Under the direct guidance and supervision of senior faculty members each intern will work a minimum of 12 weeks in internal medicine and surgery respectively, and 6 - 9 weeks of electives. Elective options allow for clinical experience in other specialties within the hospital as well as further experience in the core rotations (internal medicine, surgery, and emergency medicine). Elective options include anesthesia, cardiology, clinical pathology, community practice (wellness clinic and exotics), dermatology, diagnostic imaging, emergency critical care, neurology, oncology, ophthalmology, and radiation oncology. Approximately 9 weeks will be spent on emergency duty – time is spent on day or night time services. Interns are required to remain in the hospital overnight when on night emergency duty during which time each intern will be responsible for both referral and walk-in emergency cases with the support of the emergency and critical care residents, emergency doctors on duty as well as the support from other specialty service residents and faculty clinicians on-call.  The intern will also be expected to help with critical cases in the small animal intensive care unit. Presentation of one 50-minute seminar to an audience of faculty, house officers, and students is required. Submission of a manuscript for publication in a scientific journal is strongly recommended but not required. Interns are expected to attend a weekly one hour lecture specifically tailored for interns and participate in journal and book club activities on a regular basis.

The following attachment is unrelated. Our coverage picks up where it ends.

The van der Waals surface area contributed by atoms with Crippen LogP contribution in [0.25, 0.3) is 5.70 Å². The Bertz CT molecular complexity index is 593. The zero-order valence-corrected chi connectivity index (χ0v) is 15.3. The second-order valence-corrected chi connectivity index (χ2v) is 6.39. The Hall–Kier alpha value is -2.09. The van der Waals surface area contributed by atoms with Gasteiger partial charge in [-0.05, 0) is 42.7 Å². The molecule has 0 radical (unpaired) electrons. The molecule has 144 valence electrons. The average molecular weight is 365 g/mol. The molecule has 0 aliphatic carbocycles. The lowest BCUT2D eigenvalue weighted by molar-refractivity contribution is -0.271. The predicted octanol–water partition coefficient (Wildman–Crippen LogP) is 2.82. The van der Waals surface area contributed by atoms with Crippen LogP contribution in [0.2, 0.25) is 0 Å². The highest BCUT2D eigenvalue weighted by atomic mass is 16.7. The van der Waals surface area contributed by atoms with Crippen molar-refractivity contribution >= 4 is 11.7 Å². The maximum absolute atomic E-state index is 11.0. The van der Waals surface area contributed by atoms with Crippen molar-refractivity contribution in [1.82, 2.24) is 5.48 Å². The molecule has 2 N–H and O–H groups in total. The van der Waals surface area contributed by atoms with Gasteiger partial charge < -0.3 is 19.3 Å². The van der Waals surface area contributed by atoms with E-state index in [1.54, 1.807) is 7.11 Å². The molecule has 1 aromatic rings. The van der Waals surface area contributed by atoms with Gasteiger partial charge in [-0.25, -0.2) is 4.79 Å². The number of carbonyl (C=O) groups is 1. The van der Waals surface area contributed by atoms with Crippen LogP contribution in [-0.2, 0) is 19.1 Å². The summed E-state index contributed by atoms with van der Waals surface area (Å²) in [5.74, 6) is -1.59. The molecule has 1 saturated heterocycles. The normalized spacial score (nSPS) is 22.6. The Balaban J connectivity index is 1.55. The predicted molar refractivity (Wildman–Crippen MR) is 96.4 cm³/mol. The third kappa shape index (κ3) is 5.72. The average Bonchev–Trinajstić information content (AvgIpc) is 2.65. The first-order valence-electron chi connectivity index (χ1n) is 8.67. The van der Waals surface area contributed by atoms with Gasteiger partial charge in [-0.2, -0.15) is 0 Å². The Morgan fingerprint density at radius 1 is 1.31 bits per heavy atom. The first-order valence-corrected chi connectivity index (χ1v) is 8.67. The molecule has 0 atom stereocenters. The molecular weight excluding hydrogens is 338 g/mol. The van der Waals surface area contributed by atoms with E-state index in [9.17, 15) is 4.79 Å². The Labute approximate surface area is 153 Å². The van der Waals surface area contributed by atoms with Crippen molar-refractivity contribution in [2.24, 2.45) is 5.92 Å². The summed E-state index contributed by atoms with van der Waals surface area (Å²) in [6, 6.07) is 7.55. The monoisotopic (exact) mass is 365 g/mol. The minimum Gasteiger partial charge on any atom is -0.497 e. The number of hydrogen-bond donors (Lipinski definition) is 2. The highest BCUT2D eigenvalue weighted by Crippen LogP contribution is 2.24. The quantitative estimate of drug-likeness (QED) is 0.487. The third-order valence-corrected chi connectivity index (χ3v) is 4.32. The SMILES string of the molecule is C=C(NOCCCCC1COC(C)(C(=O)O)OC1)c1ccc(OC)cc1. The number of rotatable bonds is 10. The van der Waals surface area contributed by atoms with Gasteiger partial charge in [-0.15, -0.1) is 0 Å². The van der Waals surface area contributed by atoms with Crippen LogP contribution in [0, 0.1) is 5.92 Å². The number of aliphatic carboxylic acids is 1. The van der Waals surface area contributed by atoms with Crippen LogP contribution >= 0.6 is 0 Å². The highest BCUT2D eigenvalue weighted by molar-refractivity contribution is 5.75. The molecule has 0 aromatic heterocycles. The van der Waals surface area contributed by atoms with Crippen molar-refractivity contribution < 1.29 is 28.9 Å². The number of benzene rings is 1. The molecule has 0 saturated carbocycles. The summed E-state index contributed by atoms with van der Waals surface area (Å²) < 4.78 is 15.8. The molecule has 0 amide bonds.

Each intern is assigned a mentor who provides guidance and serves as a liaison throughout the program. A certificate will be awarded upon satisfactory completion of the program. Benefits include 22 days of vacation, health insurance, and professional liability insurance. Additional financial compensation is provided for night emergency cases. Indiana licensure is not required for participation in this program, however you must be a citizen of the United States or its territories to qualify for this position.

For additional information, contact: Dr. Paula A. Johjnson, Chair, Intern Committee. Telephone: (765) 494-8562 or (765) 494-1107, email: johns357@purdue.edu. Address: 625 Harrison Street, West Lafayette, IN 47907.

The Purdue University College of Veterinary Medicine values, nurtures, and respects all members of its community and ensures an environment of inclusive excellence where all students, faculty, and staff are inspired and empowered to achieve their full potential. Purdue University is an EEO/AA employer fully committed to achieving a diverse work force. All individuals, including minorities, women, individuals with disabilities and protected veterans are encouraged to apply.